A duet between an Israeli and a Palestinian, performed in both Hebrew and Arabic. This could easily get sickeningly PC, but this actually moves me. A beautiful song in nice harmony between the two singers. Hopefully, their message get through, rather than the politics of the pricks in power in their home country.

3. France: Patricia Kaas: Et S'il Fallait Le Faire
Very French, and no doubt fantastic for those with a fetish for French chanteuses in general and la Piaf in particular. I'm not among these, but I realize that this is considered to be good.

4. Sweden: Malena Ernman: La Voix
Carmen goes night clubbing. Coloratura and plastic disco in imperfect union.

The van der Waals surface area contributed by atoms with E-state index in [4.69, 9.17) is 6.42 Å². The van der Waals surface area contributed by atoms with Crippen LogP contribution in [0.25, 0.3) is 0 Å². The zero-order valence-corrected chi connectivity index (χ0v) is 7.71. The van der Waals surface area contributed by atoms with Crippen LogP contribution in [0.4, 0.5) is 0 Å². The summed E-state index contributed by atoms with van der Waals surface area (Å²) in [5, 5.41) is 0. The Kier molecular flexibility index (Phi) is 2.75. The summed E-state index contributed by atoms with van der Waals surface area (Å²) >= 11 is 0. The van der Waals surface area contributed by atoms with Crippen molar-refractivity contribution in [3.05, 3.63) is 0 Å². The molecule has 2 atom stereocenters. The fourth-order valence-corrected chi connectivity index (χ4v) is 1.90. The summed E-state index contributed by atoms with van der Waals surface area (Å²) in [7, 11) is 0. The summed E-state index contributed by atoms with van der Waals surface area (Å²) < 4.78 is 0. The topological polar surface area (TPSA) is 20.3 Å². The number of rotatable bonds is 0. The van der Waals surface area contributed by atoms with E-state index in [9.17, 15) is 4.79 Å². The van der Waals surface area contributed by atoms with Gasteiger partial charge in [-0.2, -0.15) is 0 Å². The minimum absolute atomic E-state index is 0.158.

5. Croatia: Igor Cukrov feat. Andrea: Lijepa Tena
Heavy Balkan ballad of the kind that many EuroSong enthusiasts love. Me, I'm hiding a yawn.

6.
Portugal: Flor-de-lis: Todas As Ruas Do Amor
Poor Portugal have participated in the ESC almost from the start and never won. There's a reason for that. But this year's song is one of their best ones ever. A simple little gem with swaying rhythms, performed with accordeon, ukulele and congas, that goes straight to my heart. Obrigado, Portugal!

7. Iceland: Johanna: Is It True?
The beautiful ice princess Johanna sings a languorous ballad. Once again: It usually takes a lot for this genre to catch my interest. But when the melody is catchy, I'm not at all unreceptive. And cello accompaniment always touches a cord within my melancholy heart.

8. Greece
: Sakis Rouvas: This Is Our Night
An ageing, self-absorbed beach bum doing various "sexy" moves. Oh dear, I can feel my supper coming up again!

9. Armenia:
Inga & Anush: Jan Jan